This blog is not intended to deny anyone of any religion or spiritual journey you may be on. We are all on one. I teach in a non-sectarian Montessori school with the many religions and cultures in my very own classroom. I myself am on my own religious journey. You may be wondering, "What does she practice?", "Does she attend church?" and/or "Does she believe in God." I believe those are very important questions to make a quick judgement of this blog, however it is not my intention at all. You may be Christian, Jewish, Atheist, Hindu, Buddist, Baha'i', Native American or believe in another religion. Welcome. Our common bond is we are all "spiritual nurturers".
What we do as Montessori teacher's is much larger than we can ever imagine. Our connection with all our children that we encounter is extremely precious. Spirituality is and has always been present in our classrooms. You may have seen a child help another by picking up beans off the floor, reading to another child, giving a child a picture they just drew. A child may be sitting quietly outside in the garden. These are all aspects of spirituality. Some believe spirituality is present with the religion that they believe in. But as Montessorians in a non-sectarian school, we cannot "teach" a religion but may have to see "spirituality in a much broader sense" (Wolf, 16). It is everyday acts such as compassion, generosity, helpfulness, love, trust and more virtues we can share with the children. How do we show compassion? How are we generous? I am helpful to others by....., I show love when....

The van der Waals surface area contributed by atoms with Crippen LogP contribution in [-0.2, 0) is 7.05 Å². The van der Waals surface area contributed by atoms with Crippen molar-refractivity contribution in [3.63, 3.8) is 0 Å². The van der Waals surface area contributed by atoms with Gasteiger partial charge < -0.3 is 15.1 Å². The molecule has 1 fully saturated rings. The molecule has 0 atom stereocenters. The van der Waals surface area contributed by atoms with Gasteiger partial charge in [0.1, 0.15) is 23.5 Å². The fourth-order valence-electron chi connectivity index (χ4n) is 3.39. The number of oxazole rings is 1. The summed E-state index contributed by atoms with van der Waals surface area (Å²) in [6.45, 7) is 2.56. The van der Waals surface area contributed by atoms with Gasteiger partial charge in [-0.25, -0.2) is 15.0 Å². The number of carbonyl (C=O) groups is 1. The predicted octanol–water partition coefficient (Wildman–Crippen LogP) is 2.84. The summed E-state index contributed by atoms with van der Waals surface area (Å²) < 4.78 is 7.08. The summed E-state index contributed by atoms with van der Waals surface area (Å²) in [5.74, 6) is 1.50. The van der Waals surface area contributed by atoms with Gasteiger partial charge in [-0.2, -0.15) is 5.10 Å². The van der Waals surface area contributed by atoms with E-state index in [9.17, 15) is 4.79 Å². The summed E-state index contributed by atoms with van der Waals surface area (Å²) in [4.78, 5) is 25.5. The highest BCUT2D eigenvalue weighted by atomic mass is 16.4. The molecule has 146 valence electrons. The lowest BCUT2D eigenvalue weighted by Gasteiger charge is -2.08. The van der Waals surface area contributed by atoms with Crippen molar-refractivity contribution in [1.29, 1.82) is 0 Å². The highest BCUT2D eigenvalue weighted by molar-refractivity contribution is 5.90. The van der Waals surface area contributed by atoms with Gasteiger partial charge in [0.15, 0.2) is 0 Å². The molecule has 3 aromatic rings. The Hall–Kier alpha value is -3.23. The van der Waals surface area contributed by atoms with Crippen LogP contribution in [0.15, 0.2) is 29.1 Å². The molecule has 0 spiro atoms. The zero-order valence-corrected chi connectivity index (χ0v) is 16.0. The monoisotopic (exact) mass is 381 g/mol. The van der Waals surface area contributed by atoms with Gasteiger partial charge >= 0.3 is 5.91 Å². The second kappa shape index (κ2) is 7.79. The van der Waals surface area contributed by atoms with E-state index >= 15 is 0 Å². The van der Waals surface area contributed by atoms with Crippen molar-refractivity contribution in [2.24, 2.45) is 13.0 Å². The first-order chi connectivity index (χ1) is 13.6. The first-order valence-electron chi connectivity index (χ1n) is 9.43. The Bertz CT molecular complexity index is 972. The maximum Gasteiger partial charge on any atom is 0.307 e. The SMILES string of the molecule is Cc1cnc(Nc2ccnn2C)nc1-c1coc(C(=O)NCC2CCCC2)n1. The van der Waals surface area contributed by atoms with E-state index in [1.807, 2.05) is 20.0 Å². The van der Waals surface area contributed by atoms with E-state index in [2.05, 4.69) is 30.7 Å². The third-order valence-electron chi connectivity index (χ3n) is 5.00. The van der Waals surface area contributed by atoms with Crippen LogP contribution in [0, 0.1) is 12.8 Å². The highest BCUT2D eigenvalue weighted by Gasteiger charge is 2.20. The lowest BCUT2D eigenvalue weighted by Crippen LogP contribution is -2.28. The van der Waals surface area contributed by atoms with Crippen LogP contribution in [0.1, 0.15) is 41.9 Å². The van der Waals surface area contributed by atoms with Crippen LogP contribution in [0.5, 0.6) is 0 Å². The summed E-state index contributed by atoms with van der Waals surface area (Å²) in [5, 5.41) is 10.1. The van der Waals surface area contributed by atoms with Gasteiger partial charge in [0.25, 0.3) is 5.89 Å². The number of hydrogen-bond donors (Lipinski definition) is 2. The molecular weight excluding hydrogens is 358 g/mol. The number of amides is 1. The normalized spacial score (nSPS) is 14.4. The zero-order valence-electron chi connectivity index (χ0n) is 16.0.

"The greatest challenge we all face as spiritual nurturers is to become attuned to the young child's authentic spirituality, which unlike our own - is still such an integrated part of life...Children's exuberant spirituality is reflected in everything they do...A child shows us the extraordinary in the ordinary." (Wolf/Fitzpatrick, p.29)
Quotations from:Nurturing the Spirits in Non-Sectarian Classrooms, Aline D. Wolf